New researchers awarded $1.8 million for research equipment, labs

By Shelly Easton and Lori Dillon, July 8, 2002

Ten new McMaster researchers are celebrating after receiving a total of $1.8 million to build labs and acquire machinery to help them do their research.

The research awards are from the New Opportunities Fund distributed by the Canada Foundation for Innovation. The New Opportunities program is designed to help launch the careers of new and talented faculty members. The faculty members have to be at the University less than 18 months to be eligible for the funding.

Mamdouh Shoukri, vice-president research & international affairs, welcomed the investment for cutting-edge infrastructure support.

"Recruiting excellent faculty is a high priority for McMaster and this program has allowed us to do just that," said Shoukri. "This investment will help our new faculty to expand their research programs and build their research capacity."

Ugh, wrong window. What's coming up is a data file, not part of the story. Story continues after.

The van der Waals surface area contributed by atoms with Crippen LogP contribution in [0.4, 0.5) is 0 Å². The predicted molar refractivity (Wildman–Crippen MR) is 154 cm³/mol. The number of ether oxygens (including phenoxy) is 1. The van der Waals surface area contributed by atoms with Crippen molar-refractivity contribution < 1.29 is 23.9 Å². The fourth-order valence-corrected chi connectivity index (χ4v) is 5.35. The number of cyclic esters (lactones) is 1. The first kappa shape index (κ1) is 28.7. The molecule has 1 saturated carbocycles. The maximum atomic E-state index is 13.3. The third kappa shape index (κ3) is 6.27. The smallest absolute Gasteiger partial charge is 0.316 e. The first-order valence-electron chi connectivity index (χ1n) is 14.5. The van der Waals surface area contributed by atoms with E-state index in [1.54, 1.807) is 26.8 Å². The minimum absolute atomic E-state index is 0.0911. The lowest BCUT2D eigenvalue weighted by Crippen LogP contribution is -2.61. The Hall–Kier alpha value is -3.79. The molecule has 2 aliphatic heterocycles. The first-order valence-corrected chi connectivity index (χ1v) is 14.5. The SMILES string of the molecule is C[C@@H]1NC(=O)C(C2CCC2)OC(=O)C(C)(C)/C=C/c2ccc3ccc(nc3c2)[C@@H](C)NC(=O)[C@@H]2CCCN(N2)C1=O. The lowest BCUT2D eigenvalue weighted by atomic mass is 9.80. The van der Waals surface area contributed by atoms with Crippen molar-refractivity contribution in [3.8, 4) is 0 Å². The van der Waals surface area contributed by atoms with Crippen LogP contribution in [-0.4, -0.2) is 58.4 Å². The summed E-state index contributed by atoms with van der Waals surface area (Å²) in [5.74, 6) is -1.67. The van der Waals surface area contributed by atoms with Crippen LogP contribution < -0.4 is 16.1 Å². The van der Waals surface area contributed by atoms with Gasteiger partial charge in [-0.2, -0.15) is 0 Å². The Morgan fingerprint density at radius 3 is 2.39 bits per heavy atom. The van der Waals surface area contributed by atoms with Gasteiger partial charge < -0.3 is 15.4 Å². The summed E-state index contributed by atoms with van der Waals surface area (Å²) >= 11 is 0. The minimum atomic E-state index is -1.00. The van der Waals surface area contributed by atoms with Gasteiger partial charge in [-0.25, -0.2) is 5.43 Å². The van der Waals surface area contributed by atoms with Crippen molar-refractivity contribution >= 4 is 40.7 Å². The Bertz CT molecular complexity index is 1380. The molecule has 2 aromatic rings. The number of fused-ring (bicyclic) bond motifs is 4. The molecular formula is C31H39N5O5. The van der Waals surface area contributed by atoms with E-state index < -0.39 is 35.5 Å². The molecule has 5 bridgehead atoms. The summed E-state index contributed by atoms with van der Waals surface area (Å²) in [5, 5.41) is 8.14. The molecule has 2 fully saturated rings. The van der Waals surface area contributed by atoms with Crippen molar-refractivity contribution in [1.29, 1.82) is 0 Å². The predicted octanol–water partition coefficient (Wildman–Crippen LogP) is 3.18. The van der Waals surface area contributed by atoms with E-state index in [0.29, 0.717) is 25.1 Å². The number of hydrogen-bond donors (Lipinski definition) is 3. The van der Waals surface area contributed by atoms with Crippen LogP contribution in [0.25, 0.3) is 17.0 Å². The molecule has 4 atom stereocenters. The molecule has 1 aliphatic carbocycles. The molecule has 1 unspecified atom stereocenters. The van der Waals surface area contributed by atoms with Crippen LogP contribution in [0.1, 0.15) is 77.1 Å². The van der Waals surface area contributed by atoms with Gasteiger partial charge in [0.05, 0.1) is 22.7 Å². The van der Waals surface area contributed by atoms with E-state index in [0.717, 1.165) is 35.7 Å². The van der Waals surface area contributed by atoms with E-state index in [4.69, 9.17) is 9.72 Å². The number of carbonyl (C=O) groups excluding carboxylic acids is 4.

For assistant professor Alison Sills in the physics & astronomy department, her $174,422 award means she can get a rare hybrid teraflop supercomputer - one of a handful in the world - for her research into the dynamics and evolution of globular clusters (dense groups of 100,000 stars).

"This will help me study the oldest objects in our galaxy, which constrain the age of the universe and trace how our galaxy was formed," said Sills. "This is amazing really. It will put me in the forefront of computational stellar astrophysics."

The other McMaster recipients are:

A complete list of New Opportunities projects is available at www.innovation.ca.

"Once again, McMaster has had a phenomenal success rate in a major round of national grant applications," said Stan Keyes, MP for Hamilton West. "I am thrilled that the innovative, ground-breaking efforts of the McMaster research community continue to bring home to Hamilton the funding and the recognition our university so richly deserves."

The CFI is an independent, not-for-profit corporation established by the Government of Canada in 1997 with a budget of $3.15 billion to strengthen the capacity for innovation in Canadian universities and research institutions.